February 9, 2008

Movie Review: Fool's Gold

Finally, we have the return team up that first matched wits in How to Lose a Guy in 10 Days, Kate Hudson and Matthew McConaughey. Wait a minute. Has anyone actually been waiting for these two to be reunited? I am sure there are a few, and there really isn't anything wrong with them. The problem is not so much them or their presence, it is the fact that the story is terrible and never takes off and does anything. It is another one of those cases where the pitch meeting sounded great and the executives all jumped on board, only to discover when putting said concept into practice, there was very little to tell. The end result is a film overburdened by an overabundance of subplots and a lack of narrative cohesion. It isn't awful, per se, but it is most definitely forgettable.

It is that time of year again; with Valentine's Day right around the corner the theaters will be welcoming a plethora of romantically themed films. We have already had a couple with 27 Dresses and Over Her Dead Body. The latest is Fool's Gold. This time out, rather than add in supernatural or wedding obsessed elements, they toss in a little action/adventure (and I mean little). The combination of the love/hate romantic element, with the dissolved marriage angle, and the introduction of adventure, with the treasure hunting thread, makes the movie come across as the child of You Me and Dupree and Sahara. However, it has none of the meager charms of the former while containing none of the entertaining Indiana Jones-lite adventure of the latter.

As the movie opens, Benjamin Finnegan (McConaughey), Finn to his friends, is off a small island in the Florida Keys with his partner, Alfonz (Ewen Bremner). They are on the ocean floor looking for old treasure on a hunt being funded by a rapper called BiggBunny (Kevin Hart). Meanwhile, Tess (Hudson) is working as a steward aboard a yacht owned by multi-millionaire Nigel Honeycutt (Donald Sutherland), who is seeking to reconnect with his tabloid magnet daughter, Gemma (Alexis Dziena). There is one other side-player to note, Moe Fitch (Ray Winstone), Finn's mentor in the treasure-hunting game.

Now, to put those players into motion. Finn is a guy who excels at finding money to fund his expeditions, but when his deal with BiggBunny heads south, he needs to find a way to continue his hunt, while avoiding his benefactor's henchmen. Tess seeks to get on with her life following the finalization of the divorce. Despite their separate aspirations, they find each other together again and on the hunt for a long lost treasure called "The Queen's Dowry." To fund the hunt? Well, that's where Nigel comes in with his millions. Meanwhile, BiggBunny isn't out of the picture, he hires Moe Fitch to find the treasure first. Off they go, like pieces on a chessboard, moving into position with conveniently placed moments of motivation swapping and unexplained moments of, well, the unexplained.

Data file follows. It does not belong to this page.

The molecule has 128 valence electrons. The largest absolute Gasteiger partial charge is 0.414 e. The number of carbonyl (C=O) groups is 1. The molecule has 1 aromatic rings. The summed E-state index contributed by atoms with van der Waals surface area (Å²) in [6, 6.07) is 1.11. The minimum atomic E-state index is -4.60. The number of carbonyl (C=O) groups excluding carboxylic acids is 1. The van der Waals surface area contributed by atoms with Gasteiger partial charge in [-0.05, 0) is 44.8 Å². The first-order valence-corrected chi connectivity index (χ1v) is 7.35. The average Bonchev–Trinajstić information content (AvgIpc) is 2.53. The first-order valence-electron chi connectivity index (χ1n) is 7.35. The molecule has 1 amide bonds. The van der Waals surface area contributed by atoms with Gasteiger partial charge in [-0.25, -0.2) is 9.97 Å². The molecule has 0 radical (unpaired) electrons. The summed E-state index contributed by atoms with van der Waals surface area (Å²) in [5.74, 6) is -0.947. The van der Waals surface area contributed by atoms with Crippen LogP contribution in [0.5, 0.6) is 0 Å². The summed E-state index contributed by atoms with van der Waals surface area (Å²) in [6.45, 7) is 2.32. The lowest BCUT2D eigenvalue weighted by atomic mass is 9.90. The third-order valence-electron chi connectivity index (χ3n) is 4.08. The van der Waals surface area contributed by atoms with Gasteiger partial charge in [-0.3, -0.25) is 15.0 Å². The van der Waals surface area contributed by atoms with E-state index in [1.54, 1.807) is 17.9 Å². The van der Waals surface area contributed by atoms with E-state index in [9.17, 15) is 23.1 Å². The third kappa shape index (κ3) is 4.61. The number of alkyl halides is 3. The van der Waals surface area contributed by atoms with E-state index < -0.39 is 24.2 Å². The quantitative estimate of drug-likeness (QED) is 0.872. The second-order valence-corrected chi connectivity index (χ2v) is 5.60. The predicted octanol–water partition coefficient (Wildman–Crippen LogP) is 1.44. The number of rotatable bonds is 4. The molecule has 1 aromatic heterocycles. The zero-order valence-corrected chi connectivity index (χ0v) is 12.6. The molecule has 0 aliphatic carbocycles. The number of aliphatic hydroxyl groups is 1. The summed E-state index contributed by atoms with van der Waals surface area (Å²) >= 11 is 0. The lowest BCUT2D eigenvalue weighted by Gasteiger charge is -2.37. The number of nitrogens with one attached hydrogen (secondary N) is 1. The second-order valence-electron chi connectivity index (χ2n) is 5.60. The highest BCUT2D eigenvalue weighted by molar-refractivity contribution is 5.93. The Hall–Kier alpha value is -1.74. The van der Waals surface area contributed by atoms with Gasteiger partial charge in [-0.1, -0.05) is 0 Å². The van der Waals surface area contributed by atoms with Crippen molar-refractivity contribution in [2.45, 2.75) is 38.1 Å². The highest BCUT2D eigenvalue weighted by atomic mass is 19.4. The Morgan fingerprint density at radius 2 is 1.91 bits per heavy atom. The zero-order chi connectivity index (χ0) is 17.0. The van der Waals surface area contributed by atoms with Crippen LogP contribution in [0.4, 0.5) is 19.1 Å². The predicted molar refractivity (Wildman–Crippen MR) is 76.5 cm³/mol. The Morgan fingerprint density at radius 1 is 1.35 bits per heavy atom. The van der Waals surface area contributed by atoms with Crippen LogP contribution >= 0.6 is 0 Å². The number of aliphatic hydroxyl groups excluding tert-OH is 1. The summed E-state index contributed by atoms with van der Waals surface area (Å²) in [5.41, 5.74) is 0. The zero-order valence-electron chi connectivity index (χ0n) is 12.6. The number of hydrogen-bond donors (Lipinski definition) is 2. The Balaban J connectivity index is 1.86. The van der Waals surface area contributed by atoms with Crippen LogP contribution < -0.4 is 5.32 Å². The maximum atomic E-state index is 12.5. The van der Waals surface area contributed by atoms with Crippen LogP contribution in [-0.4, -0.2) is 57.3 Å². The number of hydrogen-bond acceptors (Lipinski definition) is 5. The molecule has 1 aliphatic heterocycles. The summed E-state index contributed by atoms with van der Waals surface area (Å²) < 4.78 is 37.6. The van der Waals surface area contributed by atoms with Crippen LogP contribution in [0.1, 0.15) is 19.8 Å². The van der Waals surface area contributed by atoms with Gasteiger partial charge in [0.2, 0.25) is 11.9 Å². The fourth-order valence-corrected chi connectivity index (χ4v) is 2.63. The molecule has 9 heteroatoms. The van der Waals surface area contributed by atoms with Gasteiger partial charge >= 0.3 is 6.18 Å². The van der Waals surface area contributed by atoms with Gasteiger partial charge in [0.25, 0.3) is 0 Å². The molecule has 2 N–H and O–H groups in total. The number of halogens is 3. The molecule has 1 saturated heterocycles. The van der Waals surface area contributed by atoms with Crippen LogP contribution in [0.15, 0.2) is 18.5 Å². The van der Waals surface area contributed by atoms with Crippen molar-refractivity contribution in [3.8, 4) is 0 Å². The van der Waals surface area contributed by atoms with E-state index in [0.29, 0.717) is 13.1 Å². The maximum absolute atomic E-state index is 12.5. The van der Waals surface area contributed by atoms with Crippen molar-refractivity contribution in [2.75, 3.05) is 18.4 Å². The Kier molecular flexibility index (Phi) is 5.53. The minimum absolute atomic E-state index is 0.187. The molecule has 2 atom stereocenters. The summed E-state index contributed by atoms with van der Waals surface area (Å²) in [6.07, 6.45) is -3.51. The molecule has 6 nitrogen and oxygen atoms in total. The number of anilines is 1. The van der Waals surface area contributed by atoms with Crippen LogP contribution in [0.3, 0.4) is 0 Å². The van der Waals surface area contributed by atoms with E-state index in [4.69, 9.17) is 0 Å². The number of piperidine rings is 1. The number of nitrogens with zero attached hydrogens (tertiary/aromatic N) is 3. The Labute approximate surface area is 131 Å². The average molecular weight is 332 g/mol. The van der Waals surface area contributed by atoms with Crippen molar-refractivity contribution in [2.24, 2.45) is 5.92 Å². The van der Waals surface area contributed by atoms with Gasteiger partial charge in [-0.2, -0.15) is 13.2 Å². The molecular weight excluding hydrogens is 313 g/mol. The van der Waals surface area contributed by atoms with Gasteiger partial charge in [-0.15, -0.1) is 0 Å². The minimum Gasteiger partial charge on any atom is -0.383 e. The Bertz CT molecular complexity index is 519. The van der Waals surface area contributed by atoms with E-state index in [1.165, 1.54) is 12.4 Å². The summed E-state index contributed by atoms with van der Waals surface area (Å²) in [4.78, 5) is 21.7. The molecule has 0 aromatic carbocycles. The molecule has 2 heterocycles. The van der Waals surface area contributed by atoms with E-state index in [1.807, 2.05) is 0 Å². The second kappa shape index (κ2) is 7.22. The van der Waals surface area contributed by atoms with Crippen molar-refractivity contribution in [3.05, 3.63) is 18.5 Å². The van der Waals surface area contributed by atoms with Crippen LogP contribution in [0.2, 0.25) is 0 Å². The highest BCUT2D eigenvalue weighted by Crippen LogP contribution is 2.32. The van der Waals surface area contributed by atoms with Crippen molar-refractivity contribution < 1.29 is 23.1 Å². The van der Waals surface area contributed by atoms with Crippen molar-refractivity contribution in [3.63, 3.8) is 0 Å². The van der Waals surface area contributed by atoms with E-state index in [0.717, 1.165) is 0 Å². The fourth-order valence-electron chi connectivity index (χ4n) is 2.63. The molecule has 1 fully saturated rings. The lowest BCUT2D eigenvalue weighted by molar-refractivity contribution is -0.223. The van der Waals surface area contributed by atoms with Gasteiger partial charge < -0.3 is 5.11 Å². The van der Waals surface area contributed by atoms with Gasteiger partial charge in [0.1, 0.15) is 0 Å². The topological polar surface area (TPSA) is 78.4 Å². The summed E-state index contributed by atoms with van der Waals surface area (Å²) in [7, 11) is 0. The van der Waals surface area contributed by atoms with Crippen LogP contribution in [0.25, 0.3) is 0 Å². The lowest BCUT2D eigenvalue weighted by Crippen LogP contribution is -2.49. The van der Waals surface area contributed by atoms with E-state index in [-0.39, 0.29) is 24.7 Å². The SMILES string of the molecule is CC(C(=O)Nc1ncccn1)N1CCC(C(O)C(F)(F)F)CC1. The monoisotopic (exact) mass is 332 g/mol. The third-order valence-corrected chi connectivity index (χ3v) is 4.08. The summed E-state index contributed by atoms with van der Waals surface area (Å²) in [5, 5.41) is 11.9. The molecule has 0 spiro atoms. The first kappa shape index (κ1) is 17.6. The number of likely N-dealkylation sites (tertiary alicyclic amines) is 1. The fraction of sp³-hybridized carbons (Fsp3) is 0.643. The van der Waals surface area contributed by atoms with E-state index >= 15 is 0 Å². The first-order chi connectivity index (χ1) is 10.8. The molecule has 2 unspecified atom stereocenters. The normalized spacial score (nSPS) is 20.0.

The plot itself is easy enough to follow. I mean, when you look at the story, you can probably give a pretty accurate guess of where it is going to go. What you will likely not be able to predict are the reasons behind some characters actions, and how many scenes seem to have no connection to what has gone on before.

Hudson and McConaughey have strong natural charisma, and no matter what you think of them (bad movie decisions aside), they display a good amount of screen presence. They have good chemistry together and are the only reason that Fool's Gold is not completely terrible. I may not wuite buy them in these roles, but they do light up the screen and attempt to inject some life and charm into the generally dull proceedings.

While those two do a good job to help the movie's case, it is Alexis Dziena as Gemma who does much of the scene stealing. The character may not have much substance behind her; she provides much of the comedy with her dimwitted socialite. Her reactions, timing, and expressions are all spot on. She truly livens up some dull proceedings.

Much of the problem can be laid at the feet of director and co-writer Andy Tennant and writers John Claflin and Daniel Zelman. The story is bogged down by too many subplots and not enough focus on what should be the central story, the rekindling romance between the recently divorced. Focus is lost as we get bits with Fitch, whose presence rarely makes sense. The same goes for BiggBunny, who only shows up when the plot requires. Then there are the problems with the script. First and foremost are the long stretches of exposition regarding the treasure that nobody really cares about. Any momentum that was gained prior to these talks just grinds to a halt.

If nothing else, Fool's Gold should never be boring. I guess the creative team wasn't given that memo. While the movie was not as aggressively bad as something like One Missed Call, it certainly does not aspire to be anything good. It just is, playing out across the nation and helping to cure insomniacs of what ails them.

Bottomline. The stars are likable, a couple of scenes will elicit a chuckle, but overall you will find yourself fighting back the overwhelming urge to take a nap. There is neither meat nor dessert with this meal. You'd be better off looking elsewhere for a little romantic adventure.

Not Recommended.


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